Prime Minister Narendra Modi often talks of “Save Water; Save Energy; Save Fertiliser”. By May 2015, in order to prevent the diversion of fertilisers for non-farm use, neem-coating it became a national policy.
While the concept of neem-coating urea was floated by the previous government, it was Modi who decided that all urea – not just a small portion of it – would henceforth be neem-coated. That would stanch the diversion of urea to non-farm uses (estimated at 10-20% of the total national consumption). GNFC resolved to help translate the neem coating policy into reality.
After all, neem (Azadirachta indica) is not a stranger to Indians. It has been used as a traditional (Ayurvedic and Unani) medicine for more than 4,000 years. Villagers mix neem leaves with clay to coat their walls because it is a known insect repellant. It has been used as an antiseptic, tooth-brush, and (antiviral, antipyretic, anti-inflammatory, anti-ulcer and anti-fungal) medication. It is also used for restoring and maintaining soil fertility, which makes it highly suitable for agro-forestry.
As Dr. Rajiv Kumar Gupta (IAS), GNFC’s managing director, explains, “GNFC took up the Neem Project as a first-of-its-kind initiative in the whole country.” Within the first two years, the company had generated a cumulative sum of Rs.25 crore as supplementary incomes to around 225,000 people, especially women and landless labourers. A third-party assessment conducted by UNDP on the socio-economic impact of the Neem Project on women beneficiaries confirmed that the project empowers the weak, especially women; creates value; and brings about a sustainable transformation of both society and business.
The first priority was to set up a system for collecting neem seeds. The availability of such trees in Gujarat was not much of a problem because the tree Census of 2013 showed that the state had some 45.5 million trees. The tree takes 5-7 years to grow to maturity, has a life span of 200 years, and annually sheds tiny berry-like fruit each of which contains a seed. While neem trees have a potential of producing around 50 kg of seeds annually, most state officials believe that 10 kg averages would make more sense. The normal collection would be around 50% of the total seeds produced.
Initially, GNFC, in partnership with state government officials, decided to take up this project as a CSR (corporate social responsibility) venture. They began identifying landless labourers, and women self-help groups (SHGs) and NGOs to help collect such seeds. Moreover, as the berries fall to the ground only after end-April, and continue falling till mid June when the rains begin, it provided an opportunity. Most landless labour and marginal farmers are relatively unemployed during this period which begins when harvesting is done, and the fresh sowing period is yet to begin. Many workers migrate to cities to find ways to earn some money.
GNFC persuaded them to collect neem seed during this lean period. It paid them Rs.6 a kg during the first year. During the second year, the prices were raised to Rs.7.5/kg, and were raised to Rs.10 this year. During the first two years, 22,000 tonnes of seed were collected, which in turn helped them produce 3,300 tonnes of Neem Oil (3% through crushing, and another 12% through solvent extraction). Pure neem oil sells at Rs.400 a kg and has four times the active ingredient than the solvent extracted oil. Within two years, about 225,000 seed-collectors earned around Rs.25 crore. And it is endearing to hear of women using these funds to make down-payments for cattle, or sewing machines, or papad making machines. The additional income has already begun spreading wealth.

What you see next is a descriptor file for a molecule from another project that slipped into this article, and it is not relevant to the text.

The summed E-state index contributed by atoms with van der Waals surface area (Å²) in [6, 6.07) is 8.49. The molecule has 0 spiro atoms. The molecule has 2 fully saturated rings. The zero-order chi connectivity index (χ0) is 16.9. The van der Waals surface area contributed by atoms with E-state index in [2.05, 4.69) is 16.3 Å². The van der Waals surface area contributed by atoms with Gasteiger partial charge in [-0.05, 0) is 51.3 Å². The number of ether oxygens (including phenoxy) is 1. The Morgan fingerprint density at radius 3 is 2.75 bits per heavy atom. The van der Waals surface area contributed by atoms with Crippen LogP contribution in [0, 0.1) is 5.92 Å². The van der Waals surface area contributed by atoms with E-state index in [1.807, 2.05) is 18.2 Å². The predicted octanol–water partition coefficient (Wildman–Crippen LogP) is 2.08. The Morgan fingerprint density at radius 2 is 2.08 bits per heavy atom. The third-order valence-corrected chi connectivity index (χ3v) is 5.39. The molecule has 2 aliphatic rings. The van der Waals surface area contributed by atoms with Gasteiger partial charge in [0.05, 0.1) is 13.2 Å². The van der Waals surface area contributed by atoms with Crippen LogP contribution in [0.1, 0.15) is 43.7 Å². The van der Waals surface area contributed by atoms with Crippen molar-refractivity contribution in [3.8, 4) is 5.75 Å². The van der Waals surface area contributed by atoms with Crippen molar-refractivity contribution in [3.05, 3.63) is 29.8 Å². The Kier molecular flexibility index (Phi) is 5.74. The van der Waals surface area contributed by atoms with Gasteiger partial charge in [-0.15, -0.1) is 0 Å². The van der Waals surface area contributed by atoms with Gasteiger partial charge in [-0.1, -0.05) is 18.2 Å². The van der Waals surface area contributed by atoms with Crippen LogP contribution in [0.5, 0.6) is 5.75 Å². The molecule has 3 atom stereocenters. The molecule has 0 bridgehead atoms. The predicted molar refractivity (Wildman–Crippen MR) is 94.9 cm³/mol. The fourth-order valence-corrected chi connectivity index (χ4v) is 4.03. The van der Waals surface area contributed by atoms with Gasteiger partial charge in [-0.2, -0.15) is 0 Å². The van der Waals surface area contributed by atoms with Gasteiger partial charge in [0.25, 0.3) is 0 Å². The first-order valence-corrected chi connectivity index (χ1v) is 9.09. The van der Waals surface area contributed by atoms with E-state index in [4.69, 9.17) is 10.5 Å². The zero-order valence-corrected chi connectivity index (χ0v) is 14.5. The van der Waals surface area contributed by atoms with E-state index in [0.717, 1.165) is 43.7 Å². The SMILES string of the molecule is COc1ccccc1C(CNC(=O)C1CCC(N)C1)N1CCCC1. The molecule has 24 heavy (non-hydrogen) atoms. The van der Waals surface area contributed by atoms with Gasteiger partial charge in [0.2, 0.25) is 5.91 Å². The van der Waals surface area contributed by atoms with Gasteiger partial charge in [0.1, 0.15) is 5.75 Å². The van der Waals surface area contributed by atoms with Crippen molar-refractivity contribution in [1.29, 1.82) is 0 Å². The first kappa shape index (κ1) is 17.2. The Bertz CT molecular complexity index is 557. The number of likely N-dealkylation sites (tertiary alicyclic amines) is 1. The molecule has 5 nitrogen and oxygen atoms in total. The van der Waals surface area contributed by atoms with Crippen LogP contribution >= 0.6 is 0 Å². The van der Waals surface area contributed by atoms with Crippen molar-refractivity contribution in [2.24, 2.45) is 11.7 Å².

That inspired GNFC to think bigger. It decided to use the residual neem cake as fertiliser and pesticide in 12 kg packs thus promoting organic farming. Neem slows down the rate of absorption of nitrogen, leading to healthier growth of plants. It is also known to repel almost 300 types of pests. Not surprisingly, neem cakes were lapped up by farmers immediately. GNFC then began working on producing neem soaps and shampoos, neem hand and face washes, and even neem pesticides.
Gupta now wants to take this pilot project further into a full-blown commercial enterprise, but with an eye on social upliftment. Collecting neem seeds won’t be a problem. Currently, GNFC has been collecting just 5% of the seeds available in the state. GNFC has already announced a minimum guaranteed rate of Rs.10 per kg for the next three years, confident that this will bring in more women, and also encourage more people to plant neem trees on their farms. GNFC wants to plant at least a million more trees in Gujarat, Maharashtra, Madhya Pradesh and Rajasthan over the next three years. It also wants to cater to the neem oil requirements of all fertiliser units. To deter fraudsters in the neem business (who often use only neem leaves or bark and label their produce neem products), GNFC is working with the agricultural forensic laboratories to come up with standards to certify the purity of neem products.
Gradually, GNFC is becoming an FMCG company as well – yet without losing its social objective. The idea is to help people, industry and country make more money, and also to promote health. If all goes well, the neem project could become the biggest agro revolution after Operation Flood of Verghese Kurien.
The author is consulting editor with FPJ.